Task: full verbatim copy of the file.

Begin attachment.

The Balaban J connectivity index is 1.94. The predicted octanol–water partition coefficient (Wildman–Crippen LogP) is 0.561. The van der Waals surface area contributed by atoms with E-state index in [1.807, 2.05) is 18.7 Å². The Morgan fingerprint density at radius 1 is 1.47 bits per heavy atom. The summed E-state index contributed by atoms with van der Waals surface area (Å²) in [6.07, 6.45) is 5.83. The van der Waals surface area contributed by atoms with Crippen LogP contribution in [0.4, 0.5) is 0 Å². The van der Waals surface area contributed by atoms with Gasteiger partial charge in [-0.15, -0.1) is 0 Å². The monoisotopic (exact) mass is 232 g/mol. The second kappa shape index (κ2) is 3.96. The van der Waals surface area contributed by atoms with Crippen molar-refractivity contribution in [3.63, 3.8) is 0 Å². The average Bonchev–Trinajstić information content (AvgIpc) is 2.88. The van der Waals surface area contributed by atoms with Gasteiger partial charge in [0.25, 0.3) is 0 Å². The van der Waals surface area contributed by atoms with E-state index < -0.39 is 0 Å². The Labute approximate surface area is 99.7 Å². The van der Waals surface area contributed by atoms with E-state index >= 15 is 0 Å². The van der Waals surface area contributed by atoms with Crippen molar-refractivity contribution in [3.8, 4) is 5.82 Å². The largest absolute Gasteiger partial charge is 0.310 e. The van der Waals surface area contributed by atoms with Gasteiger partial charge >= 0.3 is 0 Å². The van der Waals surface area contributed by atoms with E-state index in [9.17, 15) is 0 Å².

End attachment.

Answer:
The Balaban J connectivity index is 1.94. The predicted octanol–water partition coefficient (Wildman–Crippen LogP) is 0.561. The van der Waals surface area contributed by atoms with E-state index in [1.807, 2.05) is 18.7 Å². The Morgan fingerprint density at radius 1 is 1.47 bits per heavy atom. The summed E-state index contributed by atoms with van der Waals surface area (Å²) in [6.07, 6.45) is 5.83. The van der Waals surface area contributed by atoms with Crippen LogP contribution in [0.4, 0.5) is 0 Å². The van der Waals surface area contributed by atoms with Gasteiger partial charge in [-0.15, -0.1) is 0 Å². The monoisotopic (exact) mass is 232 g/mol. The second kappa shape index (κ2) is 3.96. The van der Waals surface area contributed by atoms with Crippen molar-refractivity contribution in [3.63, 3.8) is 0 Å². The average Bonchev–Trinajstić information content (AvgIpc) is 2.88. The van der Waals surface area contributed by atoms with Gasteiger partial charge in [0.25, 0.3) is 0 Å². The van der Waals surface area contributed by atoms with E-state index < -0.39 is 0 Å². The Labute approximate surface area is 99.7 Å². The van der Waals surface area contributed by atoms with E-state index >= 15 is 0 Å². The van der Waals surface area contributed by atoms with Crippen molar-refractivity contribution in [3.8, 4) is 5.82 Å². The largest absolute Gasteiger partial charge is 0.310 e. The van der Waals surface area contributed by atoms with Gasteiger partial charge >= 0.3 is 0 Å². The van der Waals surface area contributed by atoms with E-state index in [9.17, 15) is 0 Å².